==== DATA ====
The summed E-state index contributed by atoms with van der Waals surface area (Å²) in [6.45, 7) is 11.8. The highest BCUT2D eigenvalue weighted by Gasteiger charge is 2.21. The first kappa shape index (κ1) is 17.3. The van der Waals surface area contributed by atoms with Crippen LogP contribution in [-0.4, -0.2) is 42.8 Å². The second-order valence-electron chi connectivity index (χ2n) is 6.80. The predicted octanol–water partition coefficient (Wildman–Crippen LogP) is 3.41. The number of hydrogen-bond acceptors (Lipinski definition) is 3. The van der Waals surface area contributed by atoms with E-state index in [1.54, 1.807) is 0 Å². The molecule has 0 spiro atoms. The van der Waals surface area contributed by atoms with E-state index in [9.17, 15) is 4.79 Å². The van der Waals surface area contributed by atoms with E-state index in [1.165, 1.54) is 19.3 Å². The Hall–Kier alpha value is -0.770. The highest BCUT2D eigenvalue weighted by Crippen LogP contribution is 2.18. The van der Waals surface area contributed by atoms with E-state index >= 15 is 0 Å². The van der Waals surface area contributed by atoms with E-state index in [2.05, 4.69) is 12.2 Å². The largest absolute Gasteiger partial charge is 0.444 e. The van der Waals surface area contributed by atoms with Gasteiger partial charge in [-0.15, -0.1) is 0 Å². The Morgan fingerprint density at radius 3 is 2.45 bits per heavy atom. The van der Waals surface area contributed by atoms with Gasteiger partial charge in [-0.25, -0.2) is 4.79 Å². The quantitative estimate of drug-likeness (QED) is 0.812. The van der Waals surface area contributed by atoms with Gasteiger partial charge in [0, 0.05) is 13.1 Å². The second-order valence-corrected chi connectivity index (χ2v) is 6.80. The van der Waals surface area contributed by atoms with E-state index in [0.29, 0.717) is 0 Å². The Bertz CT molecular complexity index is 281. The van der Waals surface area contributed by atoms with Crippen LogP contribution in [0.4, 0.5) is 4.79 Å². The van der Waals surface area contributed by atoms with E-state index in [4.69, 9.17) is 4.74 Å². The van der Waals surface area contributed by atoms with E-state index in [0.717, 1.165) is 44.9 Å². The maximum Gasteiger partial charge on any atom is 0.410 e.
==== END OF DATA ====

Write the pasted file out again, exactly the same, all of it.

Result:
The summed E-state index contributed by atoms with van der Waals surface area (Å²) in [6.45, 7) is 11.8. The highest BCUT2D eigenvalue weighted by Gasteiger charge is 2.21. The first kappa shape index (κ1) is 17.3. The van der Waals surface area contributed by atoms with Crippen LogP contribution in [-0.4, -0.2) is 42.8 Å². The second-order valence-electron chi connectivity index (χ2n) is 6.80. The predicted octanol–water partition coefficient (Wildman–Crippen LogP) is 3.41. The number of hydrogen-bond acceptors (Lipinski definition) is 3. The van der Waals surface area contributed by atoms with E-state index in [1.54, 1.807) is 0 Å². The molecule has 0 spiro atoms. The van der Waals surface area contributed by atoms with E-state index in [9.17, 15) is 4.79 Å². The van der Waals surface area contributed by atoms with E-state index in [1.165, 1.54) is 19.3 Å². The Hall–Kier alpha value is -0.770. The highest BCUT2D eigenvalue weighted by Crippen LogP contribution is 2.18. The van der Waals surface area contributed by atoms with E-state index >= 15 is 0 Å². The van der Waals surface area contributed by atoms with E-state index in [2.05, 4.69) is 12.2 Å². The largest absolute Gasteiger partial charge is 0.444 e. The van der Waals surface area contributed by atoms with Gasteiger partial charge in [-0.15, -0.1) is 0 Å². The Morgan fingerprint density at radius 3 is 2.45 bits per heavy atom. The van der Waals surface area contributed by atoms with Gasteiger partial charge in [-0.25, -0.2) is 4.79 Å². The quantitative estimate of drug-likeness (QED) is 0.812. The van der Waals surface area contributed by atoms with Gasteiger partial charge in [0, 0.05) is 13.1 Å². The second-order valence-corrected chi connectivity index (χ2v) is 6.80. The van der Waals surface area contributed by atoms with E-state index in [0.29, 0.717) is 0 Å². The Bertz CT molecular complexity index is 281. The van der Waals surface area contributed by atoms with Crippen LogP contribution in [0.4, 0.5) is 4.79 Å². The van der Waals surface area contributed by atoms with E-state index in [4.69, 9.17) is 4.74 Å². The van der Waals surface area contributed by atoms with E-state index in [0.717, 1.165) is 44.9 Å². The maximum Gasteiger partial charge on any atom is 0.410 e.